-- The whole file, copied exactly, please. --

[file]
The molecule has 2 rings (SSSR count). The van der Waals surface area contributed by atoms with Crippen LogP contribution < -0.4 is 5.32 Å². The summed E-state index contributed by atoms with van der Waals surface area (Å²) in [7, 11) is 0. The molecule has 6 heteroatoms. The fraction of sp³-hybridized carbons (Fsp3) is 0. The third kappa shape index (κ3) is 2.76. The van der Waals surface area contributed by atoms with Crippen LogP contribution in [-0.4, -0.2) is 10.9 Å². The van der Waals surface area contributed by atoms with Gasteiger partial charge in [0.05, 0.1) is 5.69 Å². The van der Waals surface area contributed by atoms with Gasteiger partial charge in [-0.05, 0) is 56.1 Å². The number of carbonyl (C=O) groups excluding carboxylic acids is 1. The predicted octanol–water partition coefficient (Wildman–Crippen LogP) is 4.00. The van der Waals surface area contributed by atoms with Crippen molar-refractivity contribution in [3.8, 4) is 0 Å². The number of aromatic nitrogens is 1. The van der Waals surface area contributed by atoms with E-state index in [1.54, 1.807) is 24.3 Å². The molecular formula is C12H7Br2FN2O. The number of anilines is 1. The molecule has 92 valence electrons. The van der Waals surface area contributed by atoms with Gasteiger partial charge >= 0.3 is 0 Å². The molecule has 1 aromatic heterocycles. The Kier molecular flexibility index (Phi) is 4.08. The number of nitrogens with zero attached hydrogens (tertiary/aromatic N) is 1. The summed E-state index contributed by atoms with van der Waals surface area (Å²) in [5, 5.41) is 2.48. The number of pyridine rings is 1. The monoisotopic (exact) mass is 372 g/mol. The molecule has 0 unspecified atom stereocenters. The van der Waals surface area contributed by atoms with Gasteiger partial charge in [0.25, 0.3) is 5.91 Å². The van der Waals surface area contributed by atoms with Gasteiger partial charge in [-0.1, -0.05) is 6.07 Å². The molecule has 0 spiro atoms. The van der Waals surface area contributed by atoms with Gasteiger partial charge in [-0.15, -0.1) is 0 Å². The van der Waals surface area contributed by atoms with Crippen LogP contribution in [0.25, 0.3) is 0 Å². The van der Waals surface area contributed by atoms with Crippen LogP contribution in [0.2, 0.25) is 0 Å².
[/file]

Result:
The molecule has 2 rings (SSSR count). The van der Waals surface area contributed by atoms with Crippen LogP contribution < -0.4 is 5.32 Å². The summed E-state index contributed by atoms with van der Waals surface area (Å²) in [7, 11) is 0. The molecule has 6 heteroatoms. The fraction of sp³-hybridized carbons (Fsp3) is 0. The third kappa shape index (κ3) is 2.76. The van der Waals surface area contributed by atoms with Crippen LogP contribution in [-0.4, -0.2) is 10.9 Å². The van der Waals surface area contributed by atoms with Gasteiger partial charge in [0.05, 0.1) is 5.69 Å². The van der Waals surface area contributed by atoms with Gasteiger partial charge in [-0.05, 0) is 56.1 Å². The number of carbonyl (C=O) groups excluding carboxylic acids is 1. The predicted octanol–water partition coefficient (Wildman–Crippen LogP) is 4.00. The van der Waals surface area contributed by atoms with Crippen molar-refractivity contribution in [3.8, 4) is 0 Å². The number of aromatic nitrogens is 1. The van der Waals surface area contributed by atoms with E-state index in [1.54, 1.807) is 24.3 Å². The molecular formula is C12H7Br2FN2O. The number of anilines is 1. The molecule has 92 valence electrons. The van der Waals surface area contributed by atoms with Gasteiger partial charge >= 0.3 is 0 Å². The molecule has 1 aromatic heterocycles. The Kier molecular flexibility index (Phi) is 4.08. The number of nitrogens with zero attached hydrogens (tertiary/aromatic N) is 1. The summed E-state index contributed by atoms with van der Waals surface area (Å²) in [5, 5.41) is 2.48. The number of pyridine rings is 1. The monoisotopic (exact) mass is 372 g/mol. The molecule has 0 unspecified atom stereocenters. The van der Waals surface area contributed by atoms with Gasteiger partial charge in [0.25, 0.3) is 5.91 Å². The van der Waals surface area contributed by atoms with Gasteiger partial charge in [-0.1, -0.05) is 6.07 Å². The molecule has 0 spiro atoms. The van der Waals surface area contributed by atoms with Gasteiger partial charge in [-0.15, -0.1) is 0 Å². The van der Waals surface area contributed by atoms with Crippen LogP contribution in [0.25, 0.3) is 0 Å². The van der Waals surface area contributed by atoms with Crippen LogP contribution in [0.2, 0.25) is 0 Å².